Clinical waste is produced because of healthcare activities and needs to be disposed of legally and safely. Clinical waste must be packaged, handled, and collected under controlled conditions and cannot be disposed of with other wastes. There are legally enforced regulations covering every step in the clinical waste management process.
According to The Hazardous Waste (England and Wales) Regulations 2005 and Environmental Protection Act 1990, Clinical waste is defined as “. . . any waste which consists wholly or partly of human or animal tissue, blood or other body fluids, excretions, drugs or other pharmaceutical products, swabs or dressings, syringes, needles or other sharp instruments, being waste which unless rendered safe may prove hazardous to any person coming into contact with it; and b. any other waste arising from medical, nursing, dental, veterinary, pharmaceutical or similar practice, investigation, treatment, care, teaching or research, or the collection of blood for transfusion, being waste which may cause infection to any person coming into contact with it.”
Clinical waste can be divided into three broad groups of materials:
Any healthcare waste which poses a risk of infection (and therefore by definition possesses the hazardous property H9 Infectious);
Certain healthcare wastes which pose a chemical hazard (for example one of H1 to H8, H10 to H15);
Medicines and medicinally contaminated waste containing a pharmaceutically active agent.
Clinical waste must be ‘rendered safe’ to remove the risks that it poses.
As COVID-19 is a new virus, it should be pointed out that there is no established waste treatment process yet for waste generated in response to it. Nonetheless, according to the WHO, any health facility exercising best practices for infectious waste will also be able to manage waste potentially infected with COVID-19. Yet, special attention may still be given to COVID19-related waste such as PPEs by setting up a distinct bin for these types of waste, which then gets double bagged for safe transport. Segregating waste at the source should always be observed.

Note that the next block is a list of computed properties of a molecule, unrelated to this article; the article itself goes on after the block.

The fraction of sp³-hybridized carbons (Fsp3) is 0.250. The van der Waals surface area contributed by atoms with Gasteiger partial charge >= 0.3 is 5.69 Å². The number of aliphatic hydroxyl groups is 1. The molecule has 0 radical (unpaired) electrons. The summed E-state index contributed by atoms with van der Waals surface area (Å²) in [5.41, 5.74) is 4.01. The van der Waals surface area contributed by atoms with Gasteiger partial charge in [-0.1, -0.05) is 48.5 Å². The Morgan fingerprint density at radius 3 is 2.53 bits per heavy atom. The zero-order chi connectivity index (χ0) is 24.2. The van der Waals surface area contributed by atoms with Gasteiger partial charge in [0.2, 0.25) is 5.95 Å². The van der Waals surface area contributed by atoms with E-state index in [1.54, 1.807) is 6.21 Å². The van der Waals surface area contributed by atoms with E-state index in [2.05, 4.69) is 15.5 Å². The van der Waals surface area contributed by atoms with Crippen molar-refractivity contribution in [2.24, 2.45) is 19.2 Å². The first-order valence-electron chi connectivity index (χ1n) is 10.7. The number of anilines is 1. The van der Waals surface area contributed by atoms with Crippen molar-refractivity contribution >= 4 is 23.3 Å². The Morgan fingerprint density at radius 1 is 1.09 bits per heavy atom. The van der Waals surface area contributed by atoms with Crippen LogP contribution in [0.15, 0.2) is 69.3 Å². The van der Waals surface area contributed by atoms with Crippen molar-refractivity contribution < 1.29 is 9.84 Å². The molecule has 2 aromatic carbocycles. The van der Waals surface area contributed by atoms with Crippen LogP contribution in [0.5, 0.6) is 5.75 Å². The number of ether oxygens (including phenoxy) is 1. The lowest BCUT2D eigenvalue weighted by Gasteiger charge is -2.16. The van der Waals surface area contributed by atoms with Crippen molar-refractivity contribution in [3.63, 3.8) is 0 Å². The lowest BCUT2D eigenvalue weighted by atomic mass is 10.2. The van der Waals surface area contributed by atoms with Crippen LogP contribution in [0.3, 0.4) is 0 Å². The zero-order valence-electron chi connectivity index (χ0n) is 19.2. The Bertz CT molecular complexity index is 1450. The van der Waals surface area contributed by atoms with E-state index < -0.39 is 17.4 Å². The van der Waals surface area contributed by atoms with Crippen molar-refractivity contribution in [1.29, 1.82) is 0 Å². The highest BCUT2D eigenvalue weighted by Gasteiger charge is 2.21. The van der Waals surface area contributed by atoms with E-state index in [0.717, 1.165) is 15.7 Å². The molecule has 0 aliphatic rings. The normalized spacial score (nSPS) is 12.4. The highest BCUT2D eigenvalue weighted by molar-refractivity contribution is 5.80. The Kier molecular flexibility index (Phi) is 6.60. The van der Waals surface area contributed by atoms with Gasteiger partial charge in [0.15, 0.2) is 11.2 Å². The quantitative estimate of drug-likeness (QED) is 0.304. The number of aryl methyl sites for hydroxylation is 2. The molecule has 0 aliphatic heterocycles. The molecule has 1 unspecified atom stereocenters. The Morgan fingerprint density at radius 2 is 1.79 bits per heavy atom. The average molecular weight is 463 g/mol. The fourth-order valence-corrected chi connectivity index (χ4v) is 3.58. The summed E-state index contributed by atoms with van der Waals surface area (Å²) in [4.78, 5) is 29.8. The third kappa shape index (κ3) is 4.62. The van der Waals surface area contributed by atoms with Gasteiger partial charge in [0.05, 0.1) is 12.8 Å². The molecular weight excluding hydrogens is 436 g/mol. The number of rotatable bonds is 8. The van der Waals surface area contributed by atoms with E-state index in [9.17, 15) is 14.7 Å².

There is no need to incinerate COVID19-related waste since medical waste autoclaves that use pressurized steam at 30psi at a saturation time of 30 minutes are known to kill any heat-resistant pathogens without need for chemicals whatsoever. A temperature up to 135°C degrees or higher achieves microbial inactivation at a 99.9% kill rate on the most heat-resistant pathogens known to science, including Bacillus Stearothermophilus.
Any PPE that could potentially be reused should be cut to pieces. Cut masks, for example, because there are reports that they are being illicitly resold. Thus, advise every staff to do this to PPEs they individually use before discarding them into appropriate bins.
Because the COVID-19 virus survives briefly in tropical temperatures, as an additional safety measure, it is recommended to label every bag of PPE waste with their collection dates and have them stored in waste holding areas for at least 3 days to ensure that no virus survives in the collected items. See to it that they are in leak-proof, puncture-proof containers, and that storage areas are clean, secure, and protected from the elements, pests, and disease vectors. (READ: 'Chronic' global shortage of virus protective gear 'urgent threat' – WHO)
Finally, it can never overemphasize the importance of proper handwashing, especially for hospital personnel handling wastes. Together with appropriate PPEs, washing hands make a formidable defense against the virus. Since we know that the coronavirus that causes COVID-19 is coated in lipids that dissolve in soap, which then result in the complete destruction of the virus, washing hands properly with soap and water remains to be the simplest and most consistent way of preventing the spread of or getting infected by the virus
Author: Philip Kyeremanteng BSc MSc MSEE MCIWEM CEnv
Senior Environmental Scientist, UK